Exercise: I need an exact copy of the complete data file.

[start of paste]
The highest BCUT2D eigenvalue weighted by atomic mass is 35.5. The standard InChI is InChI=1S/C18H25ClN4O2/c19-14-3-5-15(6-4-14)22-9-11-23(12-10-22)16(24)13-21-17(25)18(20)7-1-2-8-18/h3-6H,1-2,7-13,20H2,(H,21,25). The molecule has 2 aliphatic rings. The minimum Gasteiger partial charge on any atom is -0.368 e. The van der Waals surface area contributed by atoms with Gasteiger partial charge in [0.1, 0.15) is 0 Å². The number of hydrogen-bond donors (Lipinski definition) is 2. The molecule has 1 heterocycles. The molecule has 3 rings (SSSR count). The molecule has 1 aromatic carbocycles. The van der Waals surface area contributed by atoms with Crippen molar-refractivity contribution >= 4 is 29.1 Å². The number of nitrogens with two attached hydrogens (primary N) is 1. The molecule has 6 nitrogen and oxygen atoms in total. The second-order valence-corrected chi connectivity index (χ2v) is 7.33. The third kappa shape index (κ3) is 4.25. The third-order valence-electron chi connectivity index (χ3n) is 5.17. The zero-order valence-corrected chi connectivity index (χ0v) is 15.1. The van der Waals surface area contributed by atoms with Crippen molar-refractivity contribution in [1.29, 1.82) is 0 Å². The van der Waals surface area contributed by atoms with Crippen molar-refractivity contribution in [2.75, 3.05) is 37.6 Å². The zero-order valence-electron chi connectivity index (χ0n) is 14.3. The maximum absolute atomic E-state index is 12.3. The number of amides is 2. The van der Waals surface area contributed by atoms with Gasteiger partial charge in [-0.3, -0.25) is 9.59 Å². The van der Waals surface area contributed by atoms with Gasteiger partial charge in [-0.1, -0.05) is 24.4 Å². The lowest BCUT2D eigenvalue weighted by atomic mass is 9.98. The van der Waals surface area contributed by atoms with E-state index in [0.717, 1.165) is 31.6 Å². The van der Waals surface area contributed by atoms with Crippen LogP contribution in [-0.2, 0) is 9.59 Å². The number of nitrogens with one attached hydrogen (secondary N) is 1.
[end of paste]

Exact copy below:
The highest BCUT2D eigenvalue weighted by atomic mass is 35.5. The standard InChI is InChI=1S/C18H25ClN4O2/c19-14-3-5-15(6-4-14)22-9-11-23(12-10-22)16(24)13-21-17(25)18(20)7-1-2-8-18/h3-6H,1-2,7-13,20H2,(H,21,25). The molecule has 2 aliphatic rings. The minimum Gasteiger partial charge on any atom is -0.368 e. The van der Waals surface area contributed by atoms with Gasteiger partial charge in [0.1, 0.15) is 0 Å². The number of hydrogen-bond donors (Lipinski definition) is 2. The molecule has 1 heterocycles. The molecule has 3 rings (SSSR count). The molecule has 1 aromatic carbocycles. The van der Waals surface area contributed by atoms with Crippen molar-refractivity contribution >= 4 is 29.1 Å². The number of nitrogens with two attached hydrogens (primary N) is 1. The molecule has 6 nitrogen and oxygen atoms in total. The second-order valence-corrected chi connectivity index (χ2v) is 7.33. The third kappa shape index (κ3) is 4.25. The third-order valence-electron chi connectivity index (χ3n) is 5.17. The zero-order valence-corrected chi connectivity index (χ0v) is 15.1. The van der Waals surface area contributed by atoms with Crippen molar-refractivity contribution in [1.29, 1.82) is 0 Å². The van der Waals surface area contributed by atoms with Crippen molar-refractivity contribution in [2.75, 3.05) is 37.6 Å². The zero-order valence-electron chi connectivity index (χ0n) is 14.3. The maximum absolute atomic E-state index is 12.3. The number of amides is 2. The van der Waals surface area contributed by atoms with Gasteiger partial charge in [-0.3, -0.25) is 9.59 Å². The van der Waals surface area contributed by atoms with Gasteiger partial charge in [-0.1, -0.05) is 24.4 Å². The lowest BCUT2D eigenvalue weighted by atomic mass is 9.98. The van der Waals surface area contributed by atoms with E-state index in [0.717, 1.165) is 31.6 Å². The van der Waals surface area contributed by atoms with Crippen LogP contribution in [-0.2, 0) is 9.59 Å². The number of nitrogens with one attached hydrogen (secondary N) is 1.